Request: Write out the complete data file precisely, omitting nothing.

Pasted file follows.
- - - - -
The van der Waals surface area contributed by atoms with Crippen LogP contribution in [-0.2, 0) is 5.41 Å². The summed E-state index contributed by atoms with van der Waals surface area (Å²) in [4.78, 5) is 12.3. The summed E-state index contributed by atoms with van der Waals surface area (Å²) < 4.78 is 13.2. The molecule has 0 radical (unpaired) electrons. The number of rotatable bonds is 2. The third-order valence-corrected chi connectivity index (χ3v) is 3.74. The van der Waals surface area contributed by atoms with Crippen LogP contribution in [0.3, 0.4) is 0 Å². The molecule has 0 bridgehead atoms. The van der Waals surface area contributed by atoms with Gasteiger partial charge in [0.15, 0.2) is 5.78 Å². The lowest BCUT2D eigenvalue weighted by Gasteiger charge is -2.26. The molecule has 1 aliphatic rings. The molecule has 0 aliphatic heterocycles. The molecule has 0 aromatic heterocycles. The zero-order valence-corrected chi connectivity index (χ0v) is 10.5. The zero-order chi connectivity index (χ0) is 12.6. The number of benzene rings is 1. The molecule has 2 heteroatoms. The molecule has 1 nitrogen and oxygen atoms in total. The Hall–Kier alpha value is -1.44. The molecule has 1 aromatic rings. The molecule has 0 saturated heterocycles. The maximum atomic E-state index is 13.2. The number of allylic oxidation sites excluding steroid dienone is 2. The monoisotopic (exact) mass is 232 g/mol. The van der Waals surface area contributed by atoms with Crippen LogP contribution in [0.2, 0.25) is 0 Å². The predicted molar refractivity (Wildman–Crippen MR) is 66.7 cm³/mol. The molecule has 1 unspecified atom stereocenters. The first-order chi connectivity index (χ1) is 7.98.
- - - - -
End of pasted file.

The van der Waals surface area contributed by atoms with Crippen LogP contribution in [-0.2, 0) is 5.41 Å². The summed E-state index contributed by atoms with van der Waals surface area (Å²) in [4.78, 5) is 12.3. The summed E-state index contributed by atoms with van der Waals surface area (Å²) < 4.78 is 13.2. The molecule has 0 radical (unpaired) electrons. The number of rotatable bonds is 2. The third-order valence-corrected chi connectivity index (χ3v) is 3.74. The van der Waals surface area contributed by atoms with Crippen LogP contribution in [0.3, 0.4) is 0 Å². The molecule has 0 bridgehead atoms. The van der Waals surface area contributed by atoms with Gasteiger partial charge in [0.15, 0.2) is 5.78 Å². The lowest BCUT2D eigenvalue weighted by Gasteiger charge is -2.26. The molecule has 1 aliphatic rings. The molecule has 0 aliphatic heterocycles. The molecule has 0 aromatic heterocycles. The zero-order valence-corrected chi connectivity index (χ0v) is 10.5. The zero-order chi connectivity index (χ0) is 12.6. The number of benzene rings is 1. The molecule has 2 heteroatoms. The molecule has 1 nitrogen and oxygen atoms in total. The Hall–Kier alpha value is -1.44. The molecule has 1 aromatic rings. The molecule has 0 saturated heterocycles. The maximum atomic E-state index is 13.2. The number of allylic oxidation sites excluding steroid dienone is 2. The monoisotopic (exact) mass is 232 g/mol. The van der Waals surface area contributed by atoms with Crippen LogP contribution in [0.2, 0.25) is 0 Å². The predicted molar refractivity (Wildman–Crippen MR) is 66.7 cm³/mol. The molecule has 1 unspecified atom stereocenters. The first-order chi connectivity index (χ1) is 7.98.